Monday 27 August 2012
Ayn Rand's writings polarize opinion. There are those who think she has all the answers, and those who think she has none. Both attitudes are mistaken, but it is interesting to ask why the attitudes arise.
One reason that I shall leave to one side is that the support for Rand's views which she offers in the form of academic philosophy, is not adequate. But this does not prevent some of her economic and ethical claims from being true. And it should not lead us to discard all of her work, and only to seek those true claims elsewhere. The fact that her explicitly philosophical works do not stand up well to academic examination, does not mean that we cannot learn from her novels. (We can also extract some useful ideas from her explicitly philosophical works. There is, for example, something to be made of her analysis of perception.)
One reason why Atlas Shrugged invites polarized responses is that it contains some propositions that are very easy to accept as obviously true, and some that are very easy to reject as obviously false. People can easily pick on one set or the other, and then jump to opinions about the whole work.
One obvious truth is that planned economies, in which government agencies dictate who is to produce how much steel or what trains are to run, are uniformly disastrous. Likewise, crony capitalism, under which some businesses get favours because they have friends in high places, is disastrous. Moreover, Rand sets out, in exquisite detail, the mechanisms of perverse incentives, laziness, incompetence and corruption that lead planned economies and economies that run on cronyism to disaster.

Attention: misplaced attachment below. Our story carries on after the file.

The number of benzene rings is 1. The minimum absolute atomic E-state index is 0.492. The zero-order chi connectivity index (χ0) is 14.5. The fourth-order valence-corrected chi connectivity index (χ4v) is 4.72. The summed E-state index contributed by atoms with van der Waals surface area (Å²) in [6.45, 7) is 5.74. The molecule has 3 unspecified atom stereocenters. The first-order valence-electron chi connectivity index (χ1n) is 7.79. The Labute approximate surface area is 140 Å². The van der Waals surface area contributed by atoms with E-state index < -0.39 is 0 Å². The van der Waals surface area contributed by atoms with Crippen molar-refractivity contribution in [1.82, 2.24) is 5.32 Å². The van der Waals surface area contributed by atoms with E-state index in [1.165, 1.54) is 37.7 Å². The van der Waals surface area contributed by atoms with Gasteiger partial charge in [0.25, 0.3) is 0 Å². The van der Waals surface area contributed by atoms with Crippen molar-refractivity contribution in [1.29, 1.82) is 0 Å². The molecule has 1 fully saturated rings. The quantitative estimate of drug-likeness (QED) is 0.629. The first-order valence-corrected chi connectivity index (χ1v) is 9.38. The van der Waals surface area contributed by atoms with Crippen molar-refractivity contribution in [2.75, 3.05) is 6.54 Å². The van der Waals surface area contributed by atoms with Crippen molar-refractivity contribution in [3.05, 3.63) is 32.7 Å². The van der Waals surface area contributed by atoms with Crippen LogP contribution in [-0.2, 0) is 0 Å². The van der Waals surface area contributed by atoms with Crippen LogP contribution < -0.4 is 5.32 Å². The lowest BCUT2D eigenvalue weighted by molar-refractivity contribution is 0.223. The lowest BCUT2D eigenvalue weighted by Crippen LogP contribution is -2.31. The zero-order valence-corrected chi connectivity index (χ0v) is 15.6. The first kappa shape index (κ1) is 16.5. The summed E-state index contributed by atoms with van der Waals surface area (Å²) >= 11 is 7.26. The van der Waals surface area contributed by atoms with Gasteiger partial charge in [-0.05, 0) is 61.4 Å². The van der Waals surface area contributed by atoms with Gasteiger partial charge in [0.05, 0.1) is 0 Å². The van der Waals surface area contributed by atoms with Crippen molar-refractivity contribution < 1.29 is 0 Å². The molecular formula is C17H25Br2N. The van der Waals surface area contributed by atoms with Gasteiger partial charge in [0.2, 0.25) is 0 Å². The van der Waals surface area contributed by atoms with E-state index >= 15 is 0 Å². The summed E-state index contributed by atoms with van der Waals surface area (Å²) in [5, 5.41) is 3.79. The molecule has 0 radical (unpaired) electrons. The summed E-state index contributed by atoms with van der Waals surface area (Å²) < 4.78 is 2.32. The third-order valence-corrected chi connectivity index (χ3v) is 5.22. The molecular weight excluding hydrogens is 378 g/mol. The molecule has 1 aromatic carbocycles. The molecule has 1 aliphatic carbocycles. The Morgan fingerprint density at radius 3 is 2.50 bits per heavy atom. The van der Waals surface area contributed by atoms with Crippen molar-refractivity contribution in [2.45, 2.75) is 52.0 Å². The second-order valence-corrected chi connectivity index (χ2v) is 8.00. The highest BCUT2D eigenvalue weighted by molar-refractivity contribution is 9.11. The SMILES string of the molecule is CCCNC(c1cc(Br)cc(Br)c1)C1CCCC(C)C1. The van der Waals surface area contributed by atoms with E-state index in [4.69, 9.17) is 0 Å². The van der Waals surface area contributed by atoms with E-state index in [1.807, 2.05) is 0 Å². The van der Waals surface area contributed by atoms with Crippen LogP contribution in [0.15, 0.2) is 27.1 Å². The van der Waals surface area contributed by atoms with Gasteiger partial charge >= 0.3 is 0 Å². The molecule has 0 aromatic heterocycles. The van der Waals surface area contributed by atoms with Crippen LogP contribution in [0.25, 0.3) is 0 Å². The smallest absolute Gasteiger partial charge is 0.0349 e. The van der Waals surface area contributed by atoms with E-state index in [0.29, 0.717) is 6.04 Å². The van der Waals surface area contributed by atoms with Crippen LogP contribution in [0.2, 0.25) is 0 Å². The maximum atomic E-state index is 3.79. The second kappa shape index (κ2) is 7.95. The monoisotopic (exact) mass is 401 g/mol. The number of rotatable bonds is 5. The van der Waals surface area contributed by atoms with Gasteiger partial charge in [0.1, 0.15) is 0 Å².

One mechanism with contemporary relevance is set out when Hank Rearden is trapped by Floyd Ferris, because he has sold metal to a customer in breach of regulations (part 2, chapter 3; pages 433-434 of the 2007 Penguin edition). Ferris admits that this was the point of the regulations. Set up lots of rules, let people break them, and then you have a hold on them. It would not be difficult to see those who appoint our modern zero-tolerance authority figures, the street wardens who catch you drinking alcohol in a park where that is forbidden or who find that you have put your dustbin out on the wrong day, as thinking in the same way, albeit on a much more trivial scale.
Another obvious truth is that we must face facts and live by reason. It is both disastrous and pathetic to live by superstition, or to think that wishing will lead to the results that one desires. The specifically political dangers are set out in John Galt's speech (part 3, chapter 7, pages 1,009-1,069). The speech is not only an attack on totalitarianism that is just as strong as George Orwell's attacks, although a good deal less subtle. It is also a powerful attack on mysticism in all of its forms, not least the form in which it may by invoked by totalitarians who claim to embody a truth that all must accept (pages 1,042-1,046).
The leading obvious falsehood, and the one that repels those who believe in a welfare state, is the claim that we have to go to the opposite extreme, that a government has no business doing anything more than maintaining law and order. Income tax is deemed to be theft, when the pirate Ragnar Danneskjöld includes it in the sums that are to be restored to Hank Rearden (part 2, chapter 7, page 579).